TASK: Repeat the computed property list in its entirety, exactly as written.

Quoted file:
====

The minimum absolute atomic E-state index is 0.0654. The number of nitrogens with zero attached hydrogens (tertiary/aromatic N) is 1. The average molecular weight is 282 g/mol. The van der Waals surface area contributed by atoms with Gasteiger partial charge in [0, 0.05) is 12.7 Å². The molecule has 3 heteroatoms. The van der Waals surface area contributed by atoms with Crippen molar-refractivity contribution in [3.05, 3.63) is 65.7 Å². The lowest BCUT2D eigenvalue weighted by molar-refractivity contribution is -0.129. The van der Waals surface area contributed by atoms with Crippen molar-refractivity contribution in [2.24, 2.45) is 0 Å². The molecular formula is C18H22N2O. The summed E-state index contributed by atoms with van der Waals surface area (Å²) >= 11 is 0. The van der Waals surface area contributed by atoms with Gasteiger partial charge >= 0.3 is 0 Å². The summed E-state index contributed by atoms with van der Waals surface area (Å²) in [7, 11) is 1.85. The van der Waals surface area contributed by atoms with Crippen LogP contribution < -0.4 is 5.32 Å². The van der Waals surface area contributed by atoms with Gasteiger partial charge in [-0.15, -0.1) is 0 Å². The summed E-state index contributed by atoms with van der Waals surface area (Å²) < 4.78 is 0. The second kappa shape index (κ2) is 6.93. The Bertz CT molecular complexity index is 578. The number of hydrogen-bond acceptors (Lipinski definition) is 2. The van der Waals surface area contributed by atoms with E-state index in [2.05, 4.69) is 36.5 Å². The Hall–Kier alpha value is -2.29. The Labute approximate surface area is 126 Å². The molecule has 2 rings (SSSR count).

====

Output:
The minimum absolute atomic E-state index is 0.0654. The number of nitrogens with zero attached hydrogens (tertiary/aromatic N) is 1. The average molecular weight is 282 g/mol. The van der Waals surface area contributed by atoms with Gasteiger partial charge in [0, 0.05) is 12.7 Å². The molecule has 3 heteroatoms. The van der Waals surface area contributed by atoms with Crippen molar-refractivity contribution in [3.05, 3.63) is 65.7 Å². The lowest BCUT2D eigenvalue weighted by molar-refractivity contribution is -0.129. The van der Waals surface area contributed by atoms with Crippen molar-refractivity contribution in [2.24, 2.45) is 0 Å². The molecular formula is C18H22N2O. The summed E-state index contributed by atoms with van der Waals surface area (Å²) >= 11 is 0. The van der Waals surface area contributed by atoms with Gasteiger partial charge >= 0.3 is 0 Å². The summed E-state index contributed by atoms with van der Waals surface area (Å²) in [7, 11) is 1.85. The van der Waals surface area contributed by atoms with Crippen LogP contribution < -0.4 is 5.32 Å². The van der Waals surface area contributed by atoms with Gasteiger partial charge in [-0.15, -0.1) is 0 Å². The summed E-state index contributed by atoms with van der Waals surface area (Å²) < 4.78 is 0. The second kappa shape index (κ2) is 6.93. The Bertz CT molecular complexity index is 578. The number of hydrogen-bond acceptors (Lipinski definition) is 2. The van der Waals surface area contributed by atoms with E-state index in [2.05, 4.69) is 36.5 Å². The Hall–Kier alpha value is -2.29. The Labute approximate surface area is 126 Å². The molecule has 2 rings (SSSR count).